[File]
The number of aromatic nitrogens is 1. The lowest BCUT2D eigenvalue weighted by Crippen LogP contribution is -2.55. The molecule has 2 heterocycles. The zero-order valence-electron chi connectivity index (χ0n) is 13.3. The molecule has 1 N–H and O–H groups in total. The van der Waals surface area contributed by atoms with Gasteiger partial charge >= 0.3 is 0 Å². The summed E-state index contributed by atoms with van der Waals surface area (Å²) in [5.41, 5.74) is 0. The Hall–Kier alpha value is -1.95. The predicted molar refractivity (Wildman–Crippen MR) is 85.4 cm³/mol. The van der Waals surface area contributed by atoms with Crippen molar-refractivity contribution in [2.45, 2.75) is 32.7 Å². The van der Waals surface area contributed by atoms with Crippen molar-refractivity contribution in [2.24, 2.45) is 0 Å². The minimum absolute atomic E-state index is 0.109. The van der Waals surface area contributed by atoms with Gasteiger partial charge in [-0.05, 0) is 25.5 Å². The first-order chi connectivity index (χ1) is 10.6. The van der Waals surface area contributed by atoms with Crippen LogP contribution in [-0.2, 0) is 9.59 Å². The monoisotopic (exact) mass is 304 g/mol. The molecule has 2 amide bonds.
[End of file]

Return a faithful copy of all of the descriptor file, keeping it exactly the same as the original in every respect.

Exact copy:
The number of aromatic nitrogens is 1. The lowest BCUT2D eigenvalue weighted by Crippen LogP contribution is -2.55. The molecule has 2 heterocycles. The zero-order valence-electron chi connectivity index (χ0n) is 13.3. The molecule has 1 N–H and O–H groups in total. The van der Waals surface area contributed by atoms with Gasteiger partial charge >= 0.3 is 0 Å². The summed E-state index contributed by atoms with van der Waals surface area (Å²) in [5.41, 5.74) is 0. The Hall–Kier alpha value is -1.95. The predicted molar refractivity (Wildman–Crippen MR) is 85.4 cm³/mol. The van der Waals surface area contributed by atoms with Crippen molar-refractivity contribution in [2.45, 2.75) is 32.7 Å². The van der Waals surface area contributed by atoms with Crippen molar-refractivity contribution in [2.24, 2.45) is 0 Å². The minimum absolute atomic E-state index is 0.109. The van der Waals surface area contributed by atoms with Gasteiger partial charge in [-0.05, 0) is 25.5 Å². The first-order chi connectivity index (χ1) is 10.6. The van der Waals surface area contributed by atoms with Crippen LogP contribution in [-0.2, 0) is 9.59 Å². The monoisotopic (exact) mass is 304 g/mol. The molecule has 2 amide bonds.